Madrid: 1769. 4to (12 x 8 1/2 inches). Manuscript on vellum. 18 fols. = 1 f. (illuminated coat of arms, verso blank, large repair to outer margins, soiled) + 1 f. (illuminated title-page) + 33 pp. manuscript genealogy including 4 illuminated initials and 2 illuminated vignettes (some red borders in text leaves smudged and streaked, other occasional soiling). Contemporary gold-tooled Spanish calf, spine and extremities worn (particularly at the foot of spine), two pair of cloth ties, paper endleaves watermarked "MM" and apparently "67." Very good. Item #3541
Calligraphic manuscript on vellum, being the certification of coat of arms for Garcia de Quiros y Gonzalez, prepared and attested by Don Ramon Zazo y Ortega, Master of Arms for Charles III, King of Spain, in Madrid, 1769.
Carta executoria are significant not only as historical documents, but as objects of the Book Arts, often written calligraphically on vellum (as here), and featuring varying degrees of illumination. "Carta Executoria both established noble lineage and served as tangible evidence of nobility, which had tremendously practical implications beyond social standing. During the early modern period in Spain the nobility and the clergy formed an estate far removed from the rest of the population. The property of the nobility was exempt from taxation and protected from civil suits. Nobles could not be imprisoned for indebtedness, or tortured (except for treason), and if sentenced to execution had the option of decapitation rather than hanging. The proportion of the population which could make a claim to nobility varied by geography – in the north as much as fifty percent of the inhabitants could claim noble blood, whereas in the recently conquered south, the nobility was no more than one percent of the population." (Source: Tarleton Law Library Highlights, online exhibition).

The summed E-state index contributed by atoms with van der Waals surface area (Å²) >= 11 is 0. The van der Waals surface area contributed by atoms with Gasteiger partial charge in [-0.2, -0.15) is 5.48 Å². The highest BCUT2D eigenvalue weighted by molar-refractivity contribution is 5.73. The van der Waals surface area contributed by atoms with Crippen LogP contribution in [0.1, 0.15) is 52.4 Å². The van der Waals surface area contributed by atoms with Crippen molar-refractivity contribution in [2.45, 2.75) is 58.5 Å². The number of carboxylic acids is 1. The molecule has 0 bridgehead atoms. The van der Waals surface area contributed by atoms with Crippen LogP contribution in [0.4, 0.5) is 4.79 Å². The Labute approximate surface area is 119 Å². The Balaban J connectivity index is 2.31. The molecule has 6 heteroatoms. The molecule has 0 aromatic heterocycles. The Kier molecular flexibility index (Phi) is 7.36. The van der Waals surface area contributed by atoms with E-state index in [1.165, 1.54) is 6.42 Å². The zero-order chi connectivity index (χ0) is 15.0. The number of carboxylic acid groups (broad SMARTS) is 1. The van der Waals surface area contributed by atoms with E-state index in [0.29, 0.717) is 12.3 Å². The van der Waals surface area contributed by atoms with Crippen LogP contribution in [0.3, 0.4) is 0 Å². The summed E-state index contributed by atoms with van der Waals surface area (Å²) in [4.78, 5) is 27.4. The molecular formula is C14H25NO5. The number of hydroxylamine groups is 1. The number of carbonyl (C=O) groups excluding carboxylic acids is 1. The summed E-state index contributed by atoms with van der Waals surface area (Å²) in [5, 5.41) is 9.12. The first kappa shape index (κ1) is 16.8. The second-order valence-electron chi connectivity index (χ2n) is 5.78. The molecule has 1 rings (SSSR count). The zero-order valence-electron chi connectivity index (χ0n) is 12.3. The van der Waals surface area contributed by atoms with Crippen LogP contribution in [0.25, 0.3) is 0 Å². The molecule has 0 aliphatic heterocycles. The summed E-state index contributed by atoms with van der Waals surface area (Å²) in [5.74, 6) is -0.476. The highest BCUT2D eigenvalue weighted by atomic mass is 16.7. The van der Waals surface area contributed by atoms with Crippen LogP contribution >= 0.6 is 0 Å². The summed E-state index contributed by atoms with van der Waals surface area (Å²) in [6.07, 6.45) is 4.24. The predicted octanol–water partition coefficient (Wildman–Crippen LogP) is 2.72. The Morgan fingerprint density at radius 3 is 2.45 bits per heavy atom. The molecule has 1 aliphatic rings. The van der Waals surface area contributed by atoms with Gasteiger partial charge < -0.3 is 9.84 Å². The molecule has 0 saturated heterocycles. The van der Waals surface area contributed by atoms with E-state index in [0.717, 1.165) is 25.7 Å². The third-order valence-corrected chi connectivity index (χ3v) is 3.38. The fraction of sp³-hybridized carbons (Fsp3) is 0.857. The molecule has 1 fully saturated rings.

The present manuscript is a legal certification of coats of arms and a genealogical treatise composed in Spain in 1782. It was compiled by Don Ramon Zazo of Ortega, historian and king at arms to Charles III, king of Spain. The manuscript contains heraldic information, history, and genealogy of the Spanish families descending from Don Joseph Garcia de Quiros, Gonzalez Rubio; Don Lope Garcia de Quiro Gonzalez Rubio; Don Marcelino Garcia de Quiros, Gonzelez Rubio; Don Sebastian Cayetano Garcia de Quiros, Gonzalez Rubio; Don Francisco Bernal de Quiros; Don Lope Bernal de Quiros; Don Francisco Bernal de Quiros.
On the second leaf, incorporated into the illuminated border, is the ink stamp of the Spanish goverment under Carlos III, approving this Carta Executoria. The manuscript still retains the paper seal of the City of Madrid and bears multiple signatures.